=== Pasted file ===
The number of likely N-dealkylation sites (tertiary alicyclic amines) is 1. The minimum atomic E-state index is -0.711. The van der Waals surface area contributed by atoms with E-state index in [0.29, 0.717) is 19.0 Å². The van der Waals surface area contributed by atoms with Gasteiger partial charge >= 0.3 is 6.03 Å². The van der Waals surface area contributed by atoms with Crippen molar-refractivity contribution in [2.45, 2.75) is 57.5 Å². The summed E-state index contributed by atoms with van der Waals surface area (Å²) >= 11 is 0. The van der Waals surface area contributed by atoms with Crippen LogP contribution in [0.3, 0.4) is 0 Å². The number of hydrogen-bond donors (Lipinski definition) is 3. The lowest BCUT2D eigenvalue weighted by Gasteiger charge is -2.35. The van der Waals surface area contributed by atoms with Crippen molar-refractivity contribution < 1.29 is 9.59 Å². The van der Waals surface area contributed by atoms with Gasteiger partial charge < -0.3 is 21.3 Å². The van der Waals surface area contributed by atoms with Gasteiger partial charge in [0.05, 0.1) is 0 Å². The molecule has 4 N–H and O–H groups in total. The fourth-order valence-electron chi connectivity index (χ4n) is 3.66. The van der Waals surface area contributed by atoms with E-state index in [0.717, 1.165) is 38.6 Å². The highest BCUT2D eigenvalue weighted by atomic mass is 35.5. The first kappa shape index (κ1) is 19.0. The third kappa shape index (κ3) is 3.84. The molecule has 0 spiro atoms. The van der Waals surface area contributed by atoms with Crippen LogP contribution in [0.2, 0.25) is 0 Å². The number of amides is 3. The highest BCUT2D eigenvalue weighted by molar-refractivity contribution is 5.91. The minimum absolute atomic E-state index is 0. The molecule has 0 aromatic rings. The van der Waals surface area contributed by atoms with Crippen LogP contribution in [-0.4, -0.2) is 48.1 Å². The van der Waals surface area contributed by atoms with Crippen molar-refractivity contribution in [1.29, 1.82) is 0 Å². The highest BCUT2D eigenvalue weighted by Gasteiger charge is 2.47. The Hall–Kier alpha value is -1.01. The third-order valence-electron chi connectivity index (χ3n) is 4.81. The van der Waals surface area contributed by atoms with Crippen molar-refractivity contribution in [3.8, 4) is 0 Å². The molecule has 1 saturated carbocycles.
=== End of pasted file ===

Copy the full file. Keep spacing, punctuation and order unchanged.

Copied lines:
The number of likely N-dealkylation sites (tertiary alicyclic amines) is 1. The minimum atomic E-state index is -0.711. The van der Waals surface area contributed by atoms with E-state index in [0.29, 0.717) is 19.0 Å². The van der Waals surface area contributed by atoms with Gasteiger partial charge >= 0.3 is 6.03 Å². The van der Waals surface area contributed by atoms with Crippen molar-refractivity contribution in [2.45, 2.75) is 57.5 Å². The summed E-state index contributed by atoms with van der Waals surface area (Å²) >= 11 is 0. The van der Waals surface area contributed by atoms with Crippen LogP contribution in [0.3, 0.4) is 0 Å². The number of hydrogen-bond donors (Lipinski definition) is 3. The lowest BCUT2D eigenvalue weighted by Gasteiger charge is -2.35. The van der Waals surface area contributed by atoms with Crippen molar-refractivity contribution < 1.29 is 9.59 Å². The van der Waals surface area contributed by atoms with Gasteiger partial charge < -0.3 is 21.3 Å². The van der Waals surface area contributed by atoms with Gasteiger partial charge in [0.05, 0.1) is 0 Å². The molecule has 4 N–H and O–H groups in total. The fourth-order valence-electron chi connectivity index (χ4n) is 3.66. The van der Waals surface area contributed by atoms with E-state index in [0.717, 1.165) is 38.6 Å². The highest BCUT2D eigenvalue weighted by atomic mass is 35.5. The first kappa shape index (κ1) is 19.0. The third kappa shape index (κ3) is 3.84. The molecule has 0 spiro atoms. The van der Waals surface area contributed by atoms with Crippen LogP contribution in [0.2, 0.25) is 0 Å². The number of amides is 3. The highest BCUT2D eigenvalue weighted by molar-refractivity contribution is 5.91. The minimum absolute atomic E-state index is 0. The molecule has 0 aromatic rings. The van der Waals surface area contributed by atoms with Crippen LogP contribution in [-0.4, -0.2) is 48.1 Å². The van der Waals surface area contributed by atoms with Crippen molar-refractivity contribution in [1.29, 1.82) is 0 Å². The highest BCUT2D eigenvalue weighted by Gasteiger charge is 2.47. The Hall–Kier alpha value is -1.01. The third-order valence-electron chi connectivity index (χ3n) is 4.81. The van der Waals surface area contributed by atoms with Crippen molar-refractivity contribution in [3.8, 4) is 0 Å². The molecule has 1 saturated carbocycles.